Sports

Yankees Turn a Triple Play and Get a Walk-Off Win

Only three weeks into May, this was a classic worthy of October.

Gleyber Torres homered late and singled home the winning run in the ninth inning as the Yankees — moments after a turning a clutch triple play — beat the Chicago White Sox, 2-1, Friday night following one of the most dominant displays of starting pitching in major league history.

White Sox lefty Carlos Rodon and counterpart Jordan Montgomery combined for 24 strikeouts during the first game since 1900 in which both starters had at least 10 strikeouts while permitting no runs or walks, according to Stats.

“Two very good teams in the A.L., two playoff contenders. You got the feel of it played in that atmosphere,” Rodon said.

After arriving at Yankee Stadium with the American League’s best record, Chicago put two runners on to open the ninth against closer Aroldis Chapman (3-0) in a tension-filled game that offered a little bit of everything.

Prized rookie Andrew Vaughn hit a sharp grounder toward third, where Gio Urshela stepped on the bag and went around the horn. Second baseman Rougned Odor’s throw just nipped Vaughn and suddenly ended the inning as first baseman Luke Voit made a long stretch.

Chapman, who hasn’t allowed an earned run in 18 appearances this year, pumped a fist and smiled wide coming off the mound.

“So exciting,” he said through a translator. “It’s one of those plays that you don’t see every day.”

Aaron Judge singled leading off the bottom half against Evan Marshall (0-2), who pitched out of a major jam in the eighth by getting a line-drive double play. Judge went to second on Urshela’s single and slid safely across the plate after Torres ripped a sharp single through the left side for his fifth career walk-off hit and second in two weeks.

“Just be simple. I think that is my key,” he said.

The Yankees (26-19) have won 15 of 20 and moved a season-high seven games over .500.

Featuring a wipeout slider that tied right-handed hitters in knots as it swept across the plate, Rodon paired that 85-87 mile-per-hour signature pitch with a pinpoint 97-98 m.p.h. fastball to strike out a career-high 13 in six innings of two-hit ball. He was pulled by Hall of Fame Manager Tony La Russa after 95 pitches.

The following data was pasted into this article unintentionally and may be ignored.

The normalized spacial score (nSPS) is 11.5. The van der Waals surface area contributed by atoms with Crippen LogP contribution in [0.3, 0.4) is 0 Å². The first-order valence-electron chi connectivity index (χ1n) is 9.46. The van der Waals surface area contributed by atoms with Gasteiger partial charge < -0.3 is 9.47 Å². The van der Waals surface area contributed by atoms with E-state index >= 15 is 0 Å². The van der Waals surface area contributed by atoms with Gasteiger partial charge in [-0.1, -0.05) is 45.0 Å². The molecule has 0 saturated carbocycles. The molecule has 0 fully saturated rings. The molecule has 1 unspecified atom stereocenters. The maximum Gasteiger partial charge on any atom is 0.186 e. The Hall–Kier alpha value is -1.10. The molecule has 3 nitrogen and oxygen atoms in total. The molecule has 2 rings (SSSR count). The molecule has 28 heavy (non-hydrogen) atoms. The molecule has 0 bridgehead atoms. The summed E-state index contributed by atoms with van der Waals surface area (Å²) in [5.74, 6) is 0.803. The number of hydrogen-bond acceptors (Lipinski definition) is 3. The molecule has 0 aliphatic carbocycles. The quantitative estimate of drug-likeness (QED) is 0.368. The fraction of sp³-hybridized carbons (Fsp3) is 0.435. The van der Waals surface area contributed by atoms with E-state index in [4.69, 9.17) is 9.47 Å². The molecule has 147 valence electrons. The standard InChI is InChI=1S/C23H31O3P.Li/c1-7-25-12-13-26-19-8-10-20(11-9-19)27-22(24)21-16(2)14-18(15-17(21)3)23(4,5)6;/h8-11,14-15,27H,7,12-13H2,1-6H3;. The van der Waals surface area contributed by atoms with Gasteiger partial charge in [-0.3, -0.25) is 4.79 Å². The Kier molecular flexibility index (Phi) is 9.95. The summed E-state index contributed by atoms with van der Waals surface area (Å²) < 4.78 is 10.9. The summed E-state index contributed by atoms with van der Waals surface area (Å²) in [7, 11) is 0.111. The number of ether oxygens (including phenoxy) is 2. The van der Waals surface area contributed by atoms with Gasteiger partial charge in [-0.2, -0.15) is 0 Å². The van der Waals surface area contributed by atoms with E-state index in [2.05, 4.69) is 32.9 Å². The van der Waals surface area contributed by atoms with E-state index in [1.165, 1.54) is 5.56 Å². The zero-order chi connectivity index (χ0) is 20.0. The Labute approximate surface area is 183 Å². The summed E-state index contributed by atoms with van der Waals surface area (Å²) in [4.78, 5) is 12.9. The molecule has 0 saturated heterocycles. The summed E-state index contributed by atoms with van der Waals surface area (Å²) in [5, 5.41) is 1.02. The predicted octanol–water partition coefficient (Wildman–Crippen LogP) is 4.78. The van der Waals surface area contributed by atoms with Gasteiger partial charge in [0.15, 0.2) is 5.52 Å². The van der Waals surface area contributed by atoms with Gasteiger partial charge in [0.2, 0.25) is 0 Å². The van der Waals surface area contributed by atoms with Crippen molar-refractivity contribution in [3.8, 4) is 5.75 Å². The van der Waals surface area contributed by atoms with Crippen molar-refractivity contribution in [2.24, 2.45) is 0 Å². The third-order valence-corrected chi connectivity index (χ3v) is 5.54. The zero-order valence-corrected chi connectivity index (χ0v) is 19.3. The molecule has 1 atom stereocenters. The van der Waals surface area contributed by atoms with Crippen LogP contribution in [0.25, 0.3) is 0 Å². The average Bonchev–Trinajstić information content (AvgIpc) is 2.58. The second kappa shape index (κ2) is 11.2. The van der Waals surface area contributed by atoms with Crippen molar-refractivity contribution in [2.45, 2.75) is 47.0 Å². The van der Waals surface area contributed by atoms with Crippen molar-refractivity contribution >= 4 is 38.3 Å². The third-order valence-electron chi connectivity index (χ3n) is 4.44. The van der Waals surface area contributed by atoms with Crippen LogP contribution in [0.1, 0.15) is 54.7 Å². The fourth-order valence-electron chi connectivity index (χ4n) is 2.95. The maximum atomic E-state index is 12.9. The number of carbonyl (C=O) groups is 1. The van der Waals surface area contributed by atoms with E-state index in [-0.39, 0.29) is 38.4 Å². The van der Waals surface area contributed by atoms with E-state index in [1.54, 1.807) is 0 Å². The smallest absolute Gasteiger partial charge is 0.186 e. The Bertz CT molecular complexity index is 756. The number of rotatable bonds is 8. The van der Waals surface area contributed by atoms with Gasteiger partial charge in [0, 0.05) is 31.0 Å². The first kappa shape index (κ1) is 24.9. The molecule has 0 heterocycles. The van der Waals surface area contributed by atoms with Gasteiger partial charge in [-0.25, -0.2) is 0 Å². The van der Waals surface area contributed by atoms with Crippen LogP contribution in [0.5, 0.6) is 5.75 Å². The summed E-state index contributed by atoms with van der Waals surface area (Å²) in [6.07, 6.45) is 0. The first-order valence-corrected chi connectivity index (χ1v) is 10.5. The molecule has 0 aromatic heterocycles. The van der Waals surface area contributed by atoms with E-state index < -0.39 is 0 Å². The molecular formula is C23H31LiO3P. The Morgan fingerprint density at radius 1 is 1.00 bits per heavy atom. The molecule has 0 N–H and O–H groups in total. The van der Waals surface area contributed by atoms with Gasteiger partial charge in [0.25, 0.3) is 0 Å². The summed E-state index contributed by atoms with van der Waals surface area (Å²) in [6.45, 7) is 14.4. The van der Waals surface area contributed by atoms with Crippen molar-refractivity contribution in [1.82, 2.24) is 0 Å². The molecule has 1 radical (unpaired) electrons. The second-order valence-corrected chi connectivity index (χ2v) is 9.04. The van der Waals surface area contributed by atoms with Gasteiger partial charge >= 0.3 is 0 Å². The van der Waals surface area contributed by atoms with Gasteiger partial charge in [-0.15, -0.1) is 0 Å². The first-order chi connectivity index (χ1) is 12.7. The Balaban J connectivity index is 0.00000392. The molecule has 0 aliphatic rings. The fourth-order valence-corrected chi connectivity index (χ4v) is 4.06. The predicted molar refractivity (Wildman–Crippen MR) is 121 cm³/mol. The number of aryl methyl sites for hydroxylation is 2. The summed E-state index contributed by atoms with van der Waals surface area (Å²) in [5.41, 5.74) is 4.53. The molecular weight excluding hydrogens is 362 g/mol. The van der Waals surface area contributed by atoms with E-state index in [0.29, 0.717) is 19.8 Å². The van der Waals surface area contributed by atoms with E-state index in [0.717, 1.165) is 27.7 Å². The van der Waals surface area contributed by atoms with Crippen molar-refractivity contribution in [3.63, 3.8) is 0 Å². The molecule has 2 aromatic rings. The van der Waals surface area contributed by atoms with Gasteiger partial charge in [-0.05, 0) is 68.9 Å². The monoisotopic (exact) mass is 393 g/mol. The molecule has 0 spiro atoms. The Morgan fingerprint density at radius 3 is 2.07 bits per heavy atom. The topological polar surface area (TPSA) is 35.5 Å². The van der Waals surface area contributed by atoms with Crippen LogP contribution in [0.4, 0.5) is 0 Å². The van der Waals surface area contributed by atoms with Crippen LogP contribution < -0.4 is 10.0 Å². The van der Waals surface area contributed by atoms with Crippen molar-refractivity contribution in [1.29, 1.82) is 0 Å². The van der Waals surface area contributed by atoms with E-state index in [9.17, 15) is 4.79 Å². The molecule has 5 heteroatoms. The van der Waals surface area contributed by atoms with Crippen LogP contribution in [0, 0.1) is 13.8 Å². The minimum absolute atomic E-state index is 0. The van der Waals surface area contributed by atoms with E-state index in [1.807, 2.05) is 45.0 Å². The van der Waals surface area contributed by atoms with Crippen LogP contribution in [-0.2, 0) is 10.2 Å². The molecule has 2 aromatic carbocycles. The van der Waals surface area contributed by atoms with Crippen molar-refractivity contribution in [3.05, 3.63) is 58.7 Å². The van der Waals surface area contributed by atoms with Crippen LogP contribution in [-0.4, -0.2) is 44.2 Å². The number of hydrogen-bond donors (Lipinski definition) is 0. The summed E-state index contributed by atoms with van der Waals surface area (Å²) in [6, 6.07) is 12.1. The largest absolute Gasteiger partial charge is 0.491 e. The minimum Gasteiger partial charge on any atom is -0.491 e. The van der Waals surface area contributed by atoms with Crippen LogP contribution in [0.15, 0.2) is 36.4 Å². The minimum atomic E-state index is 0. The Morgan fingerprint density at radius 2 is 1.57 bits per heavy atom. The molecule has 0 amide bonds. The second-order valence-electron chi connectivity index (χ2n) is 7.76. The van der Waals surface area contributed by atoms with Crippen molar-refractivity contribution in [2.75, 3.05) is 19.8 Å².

Rodon, nearly perfect in a no-hitter April 14 against Cleveland, is putting together a sensational breakout season. On this night, he became the first pitcher to strike out the first five Yankees batters in a road game since Dodgers great Sandy Koufax in the 1963 World Series opener, according to the Elias Sports Bureau.

Montgomery wasn’t quite as overpowering — but just as effective. He struck out a career-best 11 and scattered four hits over seven innings, throwing 68 of 90 pitches for strikes.

“He’s getting better and better,” Torres said.

Both left-handers bailed out teammates after big defensive blunders, too. Each one was coming off a rough outing — Rodon a loss to Kansas City that marked his first of the season following five straight wins.

“Just happy I picked up my teammates,” Montgomery said.

Torres homered off Michael Kopech to the short right-field porch in the seventh, a drive projected at 345 feet that would not have left any other ballpark in the majors, according to Statcast.

Chicago tied it on Nick Madrigal’s check-swing R.B.I. single in the eighth off Jonathan Loaisiga, a flare into shallow right field that ended New York’s shutout streak at 29 innings.

Yoan Moncada then sent what appeared to be a base hit into right, but a savvy Judge deked Madrigal into thinking he might catch the soft line drive on a fly. Madrigal held up, Judge grabbed the ball on a hop and threw out Madrigal at second base for a fielder’s choice.

“The outcome wasn’t the one we were expecting, but we played a good game,” White Sox slugger Jose Abreu said.

Rookie Khalil Lee hit a tiebreaking R.B.I. double in the 12th inning for his first major league hit after strikeouts in his first eight at-bats — a major league record — and the Mets beat the Miami Marlins, 6-5, Friday.

Jake Hager’s leadoff single in the Mets 12th off Adam Cimber (0-1) advanced the automatic runner to third. After Lee’s hit, Johneshwy Fargas hit a two-run triple but was thrown out trying to stretch his hit into an inside-the-park homer.

The Mets won despite totaling only eight hits against 10 Miami pitchers. The Miami bullpen retired 15 consecutive batters during one stretch.

The Marlins debuted uniforms with bright red pinstripe jerseys honoring the Cuban Sugar Kings, who won the Triple-A championship in 1959.

Miami’s Garrett Cooper tied the game with a two-run homer in the seventh, his fourth. But he struck out against Trevor May with the bases loaded to end the eighth.

Drew Smith (1-0) stranded a runner at third in the 11th. Jacob Barnes got the game’s final out for his first save since 2018.

The Marlins went 3 for 17 with runners in scoring position. They fell to 4-9 in one-run games.

The Mets’ Marcus Stroman allowed two runs in six-plus innings and struck out eight, but he remained winless since April 18.

Stroman departed after giving up a leadoff walk in the seventh, and Cooper followed with his homer off Miguel Castro.

Francisco Lindor and Tomas Nido contributed R.B.I. doubles for the Mets. Lindor drove home the first run in the first inning, and he scored from second on a flyout when center fielder Magneuris Sierra made an errant throw to third.

Nido’s R.B.I. double came in the fourth, but he was thrown out by Sierra trying to score on a two-out single.

Before the game the Mets placed first baseman Pete Alonso (sprained right hand) and right-handed pitcher Tommy Hunter (lower back pain) on the 10-day injured list retroactive to Wednesday. An M.R.I. was planned for Hunter.

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